The computer 32 may be adapted to participate in a communication network connecting several exercise devices. As such, multiple users can exercise in the same simulated environment. This feature stimulates impromptu races and competition among users. By allowing users to navigate freely around the same environment, they can engage in friendly touring or fierce competition on a spur of the moment basis.
A general process flow sequence of the interactive software within the computer 32 is shown in FIG. 3. Once a particular environment has been selected, the computer monitors a variety of parameters including user weight, pedal speed 50 and steering/tilt 52 (step 54). The computer uses these parameters to update the user's position and direction in the environment (step 56). Subsequently, the computer generates a visual (and optionally audio) image of the environment based on the updated position of the user (step 62). The monitor 35 displays updated images at least 7 times/second. The computer 32 updates pedal resistance to simulate such elements as hills, gear changes, road surfaces, simulated headwinds and drafting of opponents (step 60). The fan speed can be modulated to correspond to the simulated windspeed and speed of travel. Finally, the computer 32 may also generate sounds and background music.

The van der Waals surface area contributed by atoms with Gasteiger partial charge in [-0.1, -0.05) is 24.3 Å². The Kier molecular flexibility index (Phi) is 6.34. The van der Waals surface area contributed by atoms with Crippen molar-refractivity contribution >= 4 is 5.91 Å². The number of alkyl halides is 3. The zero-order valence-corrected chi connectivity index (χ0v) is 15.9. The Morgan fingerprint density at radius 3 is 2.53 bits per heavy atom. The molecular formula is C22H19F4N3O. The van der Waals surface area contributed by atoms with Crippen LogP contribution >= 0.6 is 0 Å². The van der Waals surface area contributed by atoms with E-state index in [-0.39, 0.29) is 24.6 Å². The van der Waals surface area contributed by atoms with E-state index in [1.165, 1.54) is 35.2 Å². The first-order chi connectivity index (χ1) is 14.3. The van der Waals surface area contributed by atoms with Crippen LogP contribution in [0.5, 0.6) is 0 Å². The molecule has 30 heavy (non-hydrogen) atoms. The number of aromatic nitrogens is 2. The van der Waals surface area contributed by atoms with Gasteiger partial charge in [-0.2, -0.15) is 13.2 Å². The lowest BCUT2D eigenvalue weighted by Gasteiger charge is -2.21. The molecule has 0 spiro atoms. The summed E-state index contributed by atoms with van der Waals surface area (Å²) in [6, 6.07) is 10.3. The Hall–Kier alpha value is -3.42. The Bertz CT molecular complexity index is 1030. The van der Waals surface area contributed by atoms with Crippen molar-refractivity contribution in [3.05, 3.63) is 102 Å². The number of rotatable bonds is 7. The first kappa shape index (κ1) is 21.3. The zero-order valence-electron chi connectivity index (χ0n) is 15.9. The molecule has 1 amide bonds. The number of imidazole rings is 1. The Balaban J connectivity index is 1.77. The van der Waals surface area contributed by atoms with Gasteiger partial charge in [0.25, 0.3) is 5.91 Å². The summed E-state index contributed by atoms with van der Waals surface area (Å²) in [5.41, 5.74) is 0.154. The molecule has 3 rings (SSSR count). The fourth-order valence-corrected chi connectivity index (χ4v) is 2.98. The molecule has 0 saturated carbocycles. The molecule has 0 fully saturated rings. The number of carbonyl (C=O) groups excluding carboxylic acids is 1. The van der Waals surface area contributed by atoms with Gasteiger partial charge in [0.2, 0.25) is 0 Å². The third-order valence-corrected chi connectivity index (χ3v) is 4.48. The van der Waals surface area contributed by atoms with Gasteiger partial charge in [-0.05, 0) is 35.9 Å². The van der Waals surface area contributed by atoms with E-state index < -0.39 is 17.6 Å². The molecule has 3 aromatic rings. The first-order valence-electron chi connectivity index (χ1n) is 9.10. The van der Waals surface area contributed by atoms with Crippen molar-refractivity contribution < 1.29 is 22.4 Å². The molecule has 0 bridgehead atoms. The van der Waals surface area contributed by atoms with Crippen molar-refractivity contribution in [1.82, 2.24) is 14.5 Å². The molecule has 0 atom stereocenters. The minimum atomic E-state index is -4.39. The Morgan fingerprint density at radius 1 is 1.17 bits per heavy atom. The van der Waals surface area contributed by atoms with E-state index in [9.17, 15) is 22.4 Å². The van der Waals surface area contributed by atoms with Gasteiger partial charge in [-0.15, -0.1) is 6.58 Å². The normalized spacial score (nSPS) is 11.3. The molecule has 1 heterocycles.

A detailed illustration of the seating portion of the exercise apparatus 22 is provided in FIG. 4. The seat 25 upon which the user sits is mounted onto the frame 24. The frame 24 is movably mounted to the base 26 by hinges 64. Although only one hinge 64 is shown, it is noted that one or more hinges are used. Push button controls can be provided on the handles 30 for shifting gears and other interactive functions.
Referring to FIG. 5, a mechanical linkage 72 allows the frame 24 to tilt relative to the base (up to 15 degrees or more to either side of the longitudinal vertical plane) in response to manipulation of the handles 30 for simulating the turning action of a bicycle. The handles 30 are connected to the mechanical linkage 72 by a beam 68. The mechanical linkage 72 includes a horizontal beam 70 positioned between a pair of vertical posts 71. The posts 71 extend from the stationary base 26. The mechanical linkage also includes bearings 73 mounted in the frame 24 and holding a pivoting vertical post 74.
As the user manipulates the handles 30 back and forth (as indicated by the arrows) to steer in the simulated environment, the beam 68 turns causing the vertical and horizontal posts (74, 70) to move in the same direction laterally. The horizontal post 70 contacts the vertical post 71 which pushes the frame 24 in the opposite direction. This causes frame 24 to tilt about the hinge 64 causing the seat 25 and the pedals 27 to tilt accordingly.